If a stranger should ask you What can you do? this weekend, do not be alarmed—it’s not a challenge, it’s art.
Created by Brenda Hutchinson, the performance piece—appropriately titled What Can You Do?—is one of many performances curated by conservatory faculty member Lyn Goeringer as part of Playfest Oberlin 2015, a March 13-14 symposium about the sometimes-lost art of play.
“There’s a lot to be said in play,” explains Goeringer, a visiting assistant professor of computer music and digital arts in Oberlin’s TIMARA department, the event’s sponsor. “For children, it’s a way of learning and exploring. It’s fun and dangerous. With adults, we forget that play is an important part of learning and experiencing the world.”
Hutchinson’s piece, for example, presents a means to inject play into the lives of unassuming passersby. “What Can You Do?” she writes on her website, “is a celebration and reclamation of the public space through direct interaction among strangers presented as a series of encounters ranging from direct engagement through electronically mediated experience.”
And how might that be exemplified? Any number of ways: It could be some sort of genetic gift (say, unusual double-jointedness) or perhaps something learned along life’s path (how to deliver an effective soccer—or hockey—check). It’s not about talent, Hutchinson stresses: It’s about learning something new or witnessing and documenting the encounter.
What Can You Do? takes place at 10:30 a.m. Saturday, March 14, at the Oberlin Public Library. Like all Playfest events, it is free and open to all ages.
The full Playfest schedule is as follows:
3 p.m. Friday, March 13: Talk featuring multimedia artist Brian House, who teaches in the Digital + Media program at the Rhode Island School of Art and Design. (TIMARA Studio 2, basement level of Bibbins Hall)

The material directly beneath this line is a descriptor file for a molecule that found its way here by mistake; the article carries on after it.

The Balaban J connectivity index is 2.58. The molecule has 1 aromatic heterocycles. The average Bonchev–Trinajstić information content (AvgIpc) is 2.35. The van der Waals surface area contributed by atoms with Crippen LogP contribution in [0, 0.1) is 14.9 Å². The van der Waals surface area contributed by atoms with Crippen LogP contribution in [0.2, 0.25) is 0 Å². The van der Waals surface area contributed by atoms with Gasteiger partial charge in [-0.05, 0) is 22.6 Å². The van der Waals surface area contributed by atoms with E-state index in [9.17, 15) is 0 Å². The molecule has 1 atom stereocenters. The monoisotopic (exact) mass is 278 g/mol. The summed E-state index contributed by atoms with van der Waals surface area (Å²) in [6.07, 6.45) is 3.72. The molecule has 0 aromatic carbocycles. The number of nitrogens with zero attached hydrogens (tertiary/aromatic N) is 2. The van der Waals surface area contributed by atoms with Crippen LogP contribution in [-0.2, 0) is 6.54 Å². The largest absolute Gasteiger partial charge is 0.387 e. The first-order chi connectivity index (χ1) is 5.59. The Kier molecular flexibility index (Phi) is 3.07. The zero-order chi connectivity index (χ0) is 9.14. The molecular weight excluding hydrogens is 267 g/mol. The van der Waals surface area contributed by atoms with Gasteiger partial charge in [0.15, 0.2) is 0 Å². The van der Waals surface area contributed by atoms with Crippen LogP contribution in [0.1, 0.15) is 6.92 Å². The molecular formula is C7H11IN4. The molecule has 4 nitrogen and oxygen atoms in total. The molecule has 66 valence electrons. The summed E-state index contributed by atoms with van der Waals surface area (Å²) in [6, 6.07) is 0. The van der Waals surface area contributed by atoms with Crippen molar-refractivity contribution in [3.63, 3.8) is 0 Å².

4 p.m. Friday, March 13: Artist talk and workshop with Jordan Bartee ’07, whose work—in his own words—encompasses “audiovisual art, object-oriented ontology, game (re)design, experimental electronics engineering,” and “techno-archaeology.” (TIMARA Studio 2)
8 p.m. Friday, March 13: Concert in Warner Concert Hall featuring TIMARA faculty member Tom Lopez and Visiting Assistant Professor of Dance Holly Handman-Lopez performing a collaborative work for large metal tub and electronic music, a pair of fixed-media works that invoke a playful sense of music and sonic engagement, and a dance trio.
10:30 a.m. Saturday, March 14: Brenda Hutchinson’s What Can You Do? at Oberlin Public Library.
3 p.m. Saturday, March 14: Video screening in Dye Lecture Hall (Science Center) featuring short videos that incorporate play and synesthesia (the neurological phenomenon in which stimulation of one sense leads to involuntary stimulation of another sense).
6:30 p.m. Saturday, March 14: Concert in Fairchild Chapel (Bosworth Hall) featuring objects that have been detourned—that is, used for a purpose other than their original function (think small things making big sounds, or music being created from everyday objects).
Despite the disparate themes covered, it all comes back to play, says Goeringer.
“Play becomes a way in which we subvert power structures. That’s where my personal interest in play lies. It’s a theme that’s been bouncing around a lot lately in academic circles; there have been a lot of different conferences around the country about play.
“It’s important to keep sight on the enjoyable parts of academia as well. We can all benefit from some enjoyment!”
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